What I actually use/need is very simple
  • browsing code with syntax highlight (because a big part of the code is coffeescript, and there is no usable support for coffeescript eclipse, that is one of the killer features for using PyCharms)
  • navigation (not as good as it could be)
  • search
  • editing with code completion (for me it is much worse than it could be)
  • debugging of python (javascript and coffeescript I debug in the browser)
I choose PyCharms, because I thought I need an IDE, but, if I think about it now, I could have gone back to my first love, emacs or I could have chosen one of those many clever editors out there. At the time when I made the switch I thought it has to be a real IDE. But then I learned a surprising lesson:

...the revival of simple text editors and command-line tools...

I am always interested in what kind of tools other people use when working on similar projects. I have to say, I was really shocked at the beginning, when I saw what tools really talented developers use: vi, emacs, notepad++, TextMate and a few other more or less advanced text editors. I have not seen much use of anything I would call an "IDE".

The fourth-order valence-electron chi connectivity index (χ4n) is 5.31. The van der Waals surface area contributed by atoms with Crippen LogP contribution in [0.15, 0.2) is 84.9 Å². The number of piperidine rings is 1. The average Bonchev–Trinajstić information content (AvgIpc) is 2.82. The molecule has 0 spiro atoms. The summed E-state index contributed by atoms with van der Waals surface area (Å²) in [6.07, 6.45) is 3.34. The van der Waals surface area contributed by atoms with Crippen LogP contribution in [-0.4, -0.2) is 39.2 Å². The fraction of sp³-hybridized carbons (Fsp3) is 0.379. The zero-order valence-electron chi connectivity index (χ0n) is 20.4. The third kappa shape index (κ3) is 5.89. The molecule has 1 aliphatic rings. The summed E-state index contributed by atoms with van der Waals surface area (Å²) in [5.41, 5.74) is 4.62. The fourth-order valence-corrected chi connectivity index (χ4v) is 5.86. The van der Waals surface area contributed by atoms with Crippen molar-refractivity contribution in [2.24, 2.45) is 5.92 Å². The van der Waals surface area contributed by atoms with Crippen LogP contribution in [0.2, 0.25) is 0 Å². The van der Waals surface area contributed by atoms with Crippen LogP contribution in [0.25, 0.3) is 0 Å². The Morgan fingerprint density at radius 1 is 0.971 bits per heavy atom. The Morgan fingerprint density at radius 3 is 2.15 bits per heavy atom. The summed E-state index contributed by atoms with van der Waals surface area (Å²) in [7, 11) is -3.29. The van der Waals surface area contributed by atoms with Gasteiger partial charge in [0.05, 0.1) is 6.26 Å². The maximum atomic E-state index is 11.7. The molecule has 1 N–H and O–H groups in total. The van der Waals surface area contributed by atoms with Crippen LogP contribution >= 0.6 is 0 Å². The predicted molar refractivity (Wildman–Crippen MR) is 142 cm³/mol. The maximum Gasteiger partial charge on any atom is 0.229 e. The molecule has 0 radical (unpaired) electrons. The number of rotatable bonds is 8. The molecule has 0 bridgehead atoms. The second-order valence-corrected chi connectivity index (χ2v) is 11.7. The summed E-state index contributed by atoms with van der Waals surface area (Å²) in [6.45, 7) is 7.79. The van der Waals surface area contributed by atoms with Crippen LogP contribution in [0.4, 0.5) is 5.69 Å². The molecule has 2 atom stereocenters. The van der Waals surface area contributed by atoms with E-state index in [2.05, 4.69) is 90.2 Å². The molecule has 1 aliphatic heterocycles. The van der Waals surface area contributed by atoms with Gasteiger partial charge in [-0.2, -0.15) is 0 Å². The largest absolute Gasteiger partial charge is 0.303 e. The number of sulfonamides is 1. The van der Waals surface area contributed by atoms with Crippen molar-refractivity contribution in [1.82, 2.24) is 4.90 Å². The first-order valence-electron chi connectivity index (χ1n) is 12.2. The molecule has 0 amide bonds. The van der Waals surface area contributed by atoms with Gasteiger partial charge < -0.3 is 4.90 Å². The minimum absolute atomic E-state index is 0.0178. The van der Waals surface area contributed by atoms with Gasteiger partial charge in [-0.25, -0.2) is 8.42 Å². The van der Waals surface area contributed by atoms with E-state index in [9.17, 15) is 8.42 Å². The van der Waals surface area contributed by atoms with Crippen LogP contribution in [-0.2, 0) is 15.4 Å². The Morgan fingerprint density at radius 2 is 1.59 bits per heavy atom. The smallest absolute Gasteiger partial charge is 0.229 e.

The other observation is that a lot is done on the command-line. The projects use command-line tools to install, setup, build and deploy the code. I am really glad, I got a MacBook, because most projects run out of the box on a mac. With windows this might be much more difficult.

It seems there is a new generation of developers that have never used a VT100 terminal. But they make their environment look like what was the reality 30 years ago when I started programming: simple text editors, green colors on black background and running command-line tools.